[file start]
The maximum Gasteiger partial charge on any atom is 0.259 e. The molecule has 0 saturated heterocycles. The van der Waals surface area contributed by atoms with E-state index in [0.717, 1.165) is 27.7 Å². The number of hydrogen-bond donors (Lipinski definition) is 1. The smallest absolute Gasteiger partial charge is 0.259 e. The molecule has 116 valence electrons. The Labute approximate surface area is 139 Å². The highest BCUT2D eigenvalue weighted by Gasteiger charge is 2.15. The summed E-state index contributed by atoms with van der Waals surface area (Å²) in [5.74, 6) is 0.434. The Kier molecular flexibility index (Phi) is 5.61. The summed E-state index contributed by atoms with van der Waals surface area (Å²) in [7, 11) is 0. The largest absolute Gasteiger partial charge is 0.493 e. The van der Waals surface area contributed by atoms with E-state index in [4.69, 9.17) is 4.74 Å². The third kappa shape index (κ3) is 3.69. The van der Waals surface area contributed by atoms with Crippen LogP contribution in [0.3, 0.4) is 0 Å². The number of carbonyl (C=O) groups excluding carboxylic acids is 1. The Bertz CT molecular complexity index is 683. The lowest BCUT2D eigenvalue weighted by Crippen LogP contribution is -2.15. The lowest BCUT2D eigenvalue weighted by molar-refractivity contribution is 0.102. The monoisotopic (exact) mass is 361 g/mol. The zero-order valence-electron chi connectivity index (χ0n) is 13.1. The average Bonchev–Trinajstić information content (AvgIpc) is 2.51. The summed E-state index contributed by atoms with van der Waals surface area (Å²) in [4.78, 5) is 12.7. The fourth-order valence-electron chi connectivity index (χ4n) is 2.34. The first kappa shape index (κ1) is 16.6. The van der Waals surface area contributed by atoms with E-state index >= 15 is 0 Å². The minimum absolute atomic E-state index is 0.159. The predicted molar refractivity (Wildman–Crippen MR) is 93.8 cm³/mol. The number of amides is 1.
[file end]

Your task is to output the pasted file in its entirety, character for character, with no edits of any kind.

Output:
The maximum Gasteiger partial charge on any atom is 0.259 e. The molecule has 0 saturated heterocycles. The van der Waals surface area contributed by atoms with E-state index in [0.717, 1.165) is 27.7 Å². The number of hydrogen-bond donors (Lipinski definition) is 1. The smallest absolute Gasteiger partial charge is 0.259 e. The molecule has 116 valence electrons. The Labute approximate surface area is 139 Å². The highest BCUT2D eigenvalue weighted by Gasteiger charge is 2.15. The summed E-state index contributed by atoms with van der Waals surface area (Å²) in [5.74, 6) is 0.434. The Kier molecular flexibility index (Phi) is 5.61. The summed E-state index contributed by atoms with van der Waals surface area (Å²) in [7, 11) is 0. The largest absolute Gasteiger partial charge is 0.493 e. The van der Waals surface area contributed by atoms with E-state index in [4.69, 9.17) is 4.74 Å². The third kappa shape index (κ3) is 3.69. The van der Waals surface area contributed by atoms with Crippen LogP contribution in [0.3, 0.4) is 0 Å². The number of carbonyl (C=O) groups excluding carboxylic acids is 1. The Bertz CT molecular complexity index is 683. The lowest BCUT2D eigenvalue weighted by Crippen LogP contribution is -2.15. The lowest BCUT2D eigenvalue weighted by molar-refractivity contribution is 0.102. The monoisotopic (exact) mass is 361 g/mol. The zero-order valence-electron chi connectivity index (χ0n) is 13.1. The average Bonchev–Trinajstić information content (AvgIpc) is 2.51. The summed E-state index contributed by atoms with van der Waals surface area (Å²) in [4.78, 5) is 12.7. The fourth-order valence-electron chi connectivity index (χ4n) is 2.34. The first kappa shape index (κ1) is 16.6. The van der Waals surface area contributed by atoms with E-state index >= 15 is 0 Å². The minimum absolute atomic E-state index is 0.159. The predicted molar refractivity (Wildman–Crippen MR) is 93.8 cm³/mol. The number of amides is 1.